Another of the first patrons and later our partner, Pat Stronach, adds: "Bill was enthusiastic, charismatic, and most definitely a performer. He was the first person we knew to bring food as a lifestyle to the Triangle. It felt neat, and really chic, to be a part of that."
Not everyone's idea of a good time is the same, however, and occasionally we failed to please. Our floor manager for years, Susan Perry, reminded me of the time a difficult group of guests demanded to speak to the owner. When Bill appeared at the table, they threatened to walk out. Without missing a beat, Bill replied, "It would be our greatest pleasure." Even when offending, Bill had tremendous flair!
After two years in Chatham County, La Résidence began to suffer growing pains, and being at the restaurant twenty-four hours a day was beginning to take its toll on our family life. In 1978 we moved the restaurant to an old house on West Rosemary Street in Chapel Hill. Everything expanded: the volume of guests, the menu items, the hours worked, the payroll, our family.
Those halcyon days out in Chatham County were over, but there were compensations. No longer was the restaurant a mom-and-pop operation. Out of necessity Bill became, once more, a teacher. Intelligent, imaginative people, mostly graduate students, were attracted to the creative atmosphere at La Res. Bill, almost a cult figure by then, taught these students French technique and inspired them with his passion for excellence. In return, the staff contributed ideas and recipes that reenergized us and enhanced the restaurant. Every week the entire staff was invited to a potluck lunch, with the aim of trying out new dishes. Many of these ended up on the menu.
Looking to describe Bill's special magic, several friends used the same words: "seductive," "unconventional," "a sense of abandon ... he lived as if there were no tomorrow." As you can imagine, these very qualities made up a recipe for marital disaster. Bill and I ended our marital and business partnership in 1982, but our friendship (after a brief, tempestuous hiatus) survived.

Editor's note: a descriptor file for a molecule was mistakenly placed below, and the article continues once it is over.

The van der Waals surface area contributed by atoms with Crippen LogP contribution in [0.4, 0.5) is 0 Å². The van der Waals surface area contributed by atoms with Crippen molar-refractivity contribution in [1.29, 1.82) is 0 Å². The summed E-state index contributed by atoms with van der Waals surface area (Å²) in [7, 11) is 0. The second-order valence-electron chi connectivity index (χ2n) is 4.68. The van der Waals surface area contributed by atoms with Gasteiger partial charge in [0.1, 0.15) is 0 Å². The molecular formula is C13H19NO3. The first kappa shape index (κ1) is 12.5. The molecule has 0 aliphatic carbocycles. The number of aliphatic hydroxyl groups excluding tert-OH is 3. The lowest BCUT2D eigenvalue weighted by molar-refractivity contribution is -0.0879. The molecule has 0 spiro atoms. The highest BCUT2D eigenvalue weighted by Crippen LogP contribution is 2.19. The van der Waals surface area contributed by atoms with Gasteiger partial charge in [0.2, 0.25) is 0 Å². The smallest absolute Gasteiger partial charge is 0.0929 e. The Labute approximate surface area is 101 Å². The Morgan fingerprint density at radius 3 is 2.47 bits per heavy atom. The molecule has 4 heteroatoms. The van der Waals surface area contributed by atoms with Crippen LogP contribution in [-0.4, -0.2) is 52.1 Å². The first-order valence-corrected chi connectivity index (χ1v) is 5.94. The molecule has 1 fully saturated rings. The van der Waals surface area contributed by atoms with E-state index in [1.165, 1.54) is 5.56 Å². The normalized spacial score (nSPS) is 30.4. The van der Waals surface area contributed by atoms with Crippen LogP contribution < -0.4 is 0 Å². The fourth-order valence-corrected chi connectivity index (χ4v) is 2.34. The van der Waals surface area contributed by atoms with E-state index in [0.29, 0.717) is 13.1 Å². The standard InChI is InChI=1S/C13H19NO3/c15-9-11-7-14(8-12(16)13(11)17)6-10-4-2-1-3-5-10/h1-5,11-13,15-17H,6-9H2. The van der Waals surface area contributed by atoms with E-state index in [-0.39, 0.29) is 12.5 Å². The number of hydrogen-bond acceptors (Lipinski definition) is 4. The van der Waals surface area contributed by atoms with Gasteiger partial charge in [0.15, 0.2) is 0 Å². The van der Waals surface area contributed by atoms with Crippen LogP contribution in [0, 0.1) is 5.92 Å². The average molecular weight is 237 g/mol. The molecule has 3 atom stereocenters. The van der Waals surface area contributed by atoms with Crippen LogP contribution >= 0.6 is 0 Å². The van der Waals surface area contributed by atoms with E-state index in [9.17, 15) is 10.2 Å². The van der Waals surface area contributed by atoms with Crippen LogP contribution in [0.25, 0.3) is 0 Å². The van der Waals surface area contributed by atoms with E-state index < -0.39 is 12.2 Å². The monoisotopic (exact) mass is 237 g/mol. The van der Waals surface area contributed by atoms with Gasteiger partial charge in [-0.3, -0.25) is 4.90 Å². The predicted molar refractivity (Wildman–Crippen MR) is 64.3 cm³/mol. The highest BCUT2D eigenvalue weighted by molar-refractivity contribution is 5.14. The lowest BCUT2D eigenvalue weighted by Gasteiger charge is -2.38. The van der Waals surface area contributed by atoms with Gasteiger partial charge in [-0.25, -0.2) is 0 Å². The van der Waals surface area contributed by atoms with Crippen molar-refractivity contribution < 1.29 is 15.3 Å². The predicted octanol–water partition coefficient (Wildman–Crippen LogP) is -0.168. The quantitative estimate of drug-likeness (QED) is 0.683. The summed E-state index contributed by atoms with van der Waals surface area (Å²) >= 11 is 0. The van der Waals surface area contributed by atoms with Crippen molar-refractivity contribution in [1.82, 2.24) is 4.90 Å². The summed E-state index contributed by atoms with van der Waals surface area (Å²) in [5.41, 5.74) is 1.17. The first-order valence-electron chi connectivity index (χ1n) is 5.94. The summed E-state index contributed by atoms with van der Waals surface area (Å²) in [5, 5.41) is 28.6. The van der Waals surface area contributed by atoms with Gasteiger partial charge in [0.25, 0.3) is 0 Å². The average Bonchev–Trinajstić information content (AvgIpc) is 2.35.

I continued to manage the restaurant with the invaluable help of Cheri Klein and, later, Bill Smith, both protégés of Bill. Along the way, Nancy Brown, Ben and Karen Barker, Rick Robinson, and many other talented souls each added their own touch, but La Res continued in its original style-French country cuisine-and spirit until Smith and I both left in 1992.
New owners Tom and Frances Gualtieri shifted directions. Incoming chef Devon Mills brought an end to an era with his lighter "new American" fare. The Gualtieris still run the restaurant. As I write, an innovative new talent, Graham Heaton, is establishing his own reputation at La Res, and it continues to be a popular nightspot in downtown Chapel Hill.
There is just one recipe that has survived all these changes and still appears nightly on the menu-just about everybody's favorite chocolate cake: Kalouga!